Ever felt you’re not alone in your back garden? PrivacyRead more...
Don’t let these dangers ruin the warm-weather fun.
1. Heat and sun exposure
Dogs and cats become dehydrated quickly, so make sure they have access to plenty of fresh water and shade when outdoors. In fact, dog houses aren’t ideal, as they trap heat. The American Kennels Club (AKC) recommends filling up an inflatable pool for your pooch if he or she is spending the day outside. If it’s over 80 degrees and/or humid, avoid long walks and asphalt or other hot surfaces, which can burn paw pads. Walk your dog early in the morning or in the evening, especially if you plan to run or play.
Signs of heatstroke and dehydration include heavy panting, difficulty breathing, bright red gums or tongue, thick salvia, and unsteadiness. Cats may also act restless, groom excessively, pant or drool, and have sweaty feet. If you suspect your pet has heat stroke, act immediately. Give your pet water or ice cubes, move her to a cool location, and immerse or spray her with cold water — just be careful not to overdo it.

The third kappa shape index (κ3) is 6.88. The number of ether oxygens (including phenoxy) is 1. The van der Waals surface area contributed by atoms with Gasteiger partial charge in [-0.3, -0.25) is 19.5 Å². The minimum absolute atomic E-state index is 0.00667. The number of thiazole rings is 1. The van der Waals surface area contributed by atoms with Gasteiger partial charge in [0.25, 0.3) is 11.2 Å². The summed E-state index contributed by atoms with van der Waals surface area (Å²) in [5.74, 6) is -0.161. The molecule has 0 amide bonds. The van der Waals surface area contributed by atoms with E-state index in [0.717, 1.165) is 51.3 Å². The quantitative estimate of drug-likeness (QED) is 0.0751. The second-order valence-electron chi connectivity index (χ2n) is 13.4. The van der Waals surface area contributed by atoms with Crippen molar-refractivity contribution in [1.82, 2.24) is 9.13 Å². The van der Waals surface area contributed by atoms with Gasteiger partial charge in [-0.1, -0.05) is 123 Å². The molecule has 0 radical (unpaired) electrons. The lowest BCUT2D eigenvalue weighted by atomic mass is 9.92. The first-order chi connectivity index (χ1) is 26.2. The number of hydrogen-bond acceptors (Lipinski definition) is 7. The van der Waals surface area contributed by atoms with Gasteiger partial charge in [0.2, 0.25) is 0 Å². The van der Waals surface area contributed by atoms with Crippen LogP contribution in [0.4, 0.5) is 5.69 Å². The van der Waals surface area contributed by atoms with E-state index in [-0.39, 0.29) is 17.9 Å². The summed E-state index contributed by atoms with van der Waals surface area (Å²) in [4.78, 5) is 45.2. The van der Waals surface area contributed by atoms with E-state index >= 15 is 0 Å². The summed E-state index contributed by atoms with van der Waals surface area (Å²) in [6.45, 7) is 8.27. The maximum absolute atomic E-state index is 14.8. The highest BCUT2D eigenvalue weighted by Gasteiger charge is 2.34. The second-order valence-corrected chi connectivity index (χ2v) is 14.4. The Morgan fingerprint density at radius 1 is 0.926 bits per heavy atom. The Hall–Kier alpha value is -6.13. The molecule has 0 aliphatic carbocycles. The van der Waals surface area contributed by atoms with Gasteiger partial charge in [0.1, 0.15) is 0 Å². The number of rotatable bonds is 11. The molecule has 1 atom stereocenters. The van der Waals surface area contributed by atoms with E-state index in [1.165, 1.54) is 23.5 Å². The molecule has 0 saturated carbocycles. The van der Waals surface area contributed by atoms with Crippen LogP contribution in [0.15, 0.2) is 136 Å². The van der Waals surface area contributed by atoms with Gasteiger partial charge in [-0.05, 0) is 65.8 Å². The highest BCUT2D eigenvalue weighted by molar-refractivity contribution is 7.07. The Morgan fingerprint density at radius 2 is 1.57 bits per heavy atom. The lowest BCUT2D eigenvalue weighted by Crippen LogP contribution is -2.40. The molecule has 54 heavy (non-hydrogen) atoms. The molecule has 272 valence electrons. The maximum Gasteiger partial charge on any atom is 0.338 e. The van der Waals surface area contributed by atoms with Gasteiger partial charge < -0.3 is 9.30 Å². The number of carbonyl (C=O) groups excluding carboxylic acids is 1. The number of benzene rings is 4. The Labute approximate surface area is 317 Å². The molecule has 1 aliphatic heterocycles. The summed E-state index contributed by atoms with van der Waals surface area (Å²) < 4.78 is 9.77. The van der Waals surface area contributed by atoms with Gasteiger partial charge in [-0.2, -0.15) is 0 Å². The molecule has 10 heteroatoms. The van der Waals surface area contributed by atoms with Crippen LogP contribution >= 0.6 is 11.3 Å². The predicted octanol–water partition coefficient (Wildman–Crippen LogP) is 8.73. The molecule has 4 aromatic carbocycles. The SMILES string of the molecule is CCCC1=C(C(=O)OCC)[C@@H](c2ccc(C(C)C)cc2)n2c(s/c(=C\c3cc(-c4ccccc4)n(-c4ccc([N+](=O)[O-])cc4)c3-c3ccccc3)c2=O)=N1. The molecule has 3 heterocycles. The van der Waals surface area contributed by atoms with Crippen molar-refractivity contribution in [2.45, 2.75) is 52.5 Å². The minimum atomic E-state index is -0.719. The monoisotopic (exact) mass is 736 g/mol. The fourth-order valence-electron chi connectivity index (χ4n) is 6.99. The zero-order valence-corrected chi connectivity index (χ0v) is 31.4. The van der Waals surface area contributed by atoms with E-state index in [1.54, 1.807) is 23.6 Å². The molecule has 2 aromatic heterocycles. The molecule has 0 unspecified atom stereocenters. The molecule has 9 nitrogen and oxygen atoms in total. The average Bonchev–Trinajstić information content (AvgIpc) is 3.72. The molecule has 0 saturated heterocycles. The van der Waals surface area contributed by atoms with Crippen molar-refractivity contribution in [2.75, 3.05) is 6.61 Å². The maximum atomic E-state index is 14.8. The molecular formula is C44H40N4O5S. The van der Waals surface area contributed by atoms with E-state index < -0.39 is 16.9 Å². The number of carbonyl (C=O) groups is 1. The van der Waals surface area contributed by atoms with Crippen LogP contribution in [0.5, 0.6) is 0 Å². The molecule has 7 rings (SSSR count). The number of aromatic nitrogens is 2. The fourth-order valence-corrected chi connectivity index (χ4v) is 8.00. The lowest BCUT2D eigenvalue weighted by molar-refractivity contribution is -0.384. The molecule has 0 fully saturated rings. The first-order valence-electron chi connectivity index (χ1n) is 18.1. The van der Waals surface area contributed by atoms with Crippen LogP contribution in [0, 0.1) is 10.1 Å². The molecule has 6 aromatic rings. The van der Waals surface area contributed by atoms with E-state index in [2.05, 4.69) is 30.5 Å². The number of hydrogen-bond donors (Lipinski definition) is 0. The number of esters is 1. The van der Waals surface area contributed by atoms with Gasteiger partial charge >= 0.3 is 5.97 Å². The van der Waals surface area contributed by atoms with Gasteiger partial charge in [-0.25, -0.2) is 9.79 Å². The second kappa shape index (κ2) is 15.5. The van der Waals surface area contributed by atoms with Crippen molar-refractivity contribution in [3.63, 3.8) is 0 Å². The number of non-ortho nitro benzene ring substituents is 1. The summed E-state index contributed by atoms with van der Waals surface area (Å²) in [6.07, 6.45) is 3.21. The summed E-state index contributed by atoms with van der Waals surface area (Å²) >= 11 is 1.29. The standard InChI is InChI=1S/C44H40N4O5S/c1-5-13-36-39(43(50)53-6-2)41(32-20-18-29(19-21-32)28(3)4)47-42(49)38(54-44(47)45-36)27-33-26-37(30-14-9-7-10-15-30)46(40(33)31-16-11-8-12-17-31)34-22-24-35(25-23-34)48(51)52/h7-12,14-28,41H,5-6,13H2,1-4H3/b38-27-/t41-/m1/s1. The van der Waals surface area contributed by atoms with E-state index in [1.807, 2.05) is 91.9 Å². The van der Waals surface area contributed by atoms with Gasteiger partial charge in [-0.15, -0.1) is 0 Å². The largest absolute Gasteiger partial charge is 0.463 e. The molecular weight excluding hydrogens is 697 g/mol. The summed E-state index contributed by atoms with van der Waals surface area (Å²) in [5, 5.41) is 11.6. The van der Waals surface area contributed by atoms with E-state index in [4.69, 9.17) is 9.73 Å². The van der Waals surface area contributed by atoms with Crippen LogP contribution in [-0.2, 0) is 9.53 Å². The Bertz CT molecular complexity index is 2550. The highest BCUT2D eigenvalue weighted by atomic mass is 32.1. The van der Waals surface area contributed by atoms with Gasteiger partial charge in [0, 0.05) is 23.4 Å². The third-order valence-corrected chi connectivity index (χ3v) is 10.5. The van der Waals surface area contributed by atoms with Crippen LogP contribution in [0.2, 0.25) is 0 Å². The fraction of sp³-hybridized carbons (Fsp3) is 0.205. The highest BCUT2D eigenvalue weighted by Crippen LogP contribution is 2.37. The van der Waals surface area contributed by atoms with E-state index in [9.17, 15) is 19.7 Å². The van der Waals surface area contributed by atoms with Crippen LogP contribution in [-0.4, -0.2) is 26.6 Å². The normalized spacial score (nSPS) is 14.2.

And just like you, pets can get sunburned. “Dogs can get sunburned on their noses where they have no fur, in areas where they’ve been shaved, or if they’re older and have a sparse coat,” says Dr. Bonnie Brown, founder of the Gotham Veterinary Center in New York City. “You do need to put sunscreen on them.” Consider using a kiddy sunscreen if you don’t want to splurge on doggy SPF.
Finally, Dr. Brown emphasizes never, ever leave your dog in the car, even if it’s parked in the shade and the windows are open.
2. Toxins in and around the house
That beautiful garden of yours may not be safe for roaming pets. Commonly used lawn products may be poisonous if ingested, so look for natural, non-toxic garden care products if your pet likes to nibble….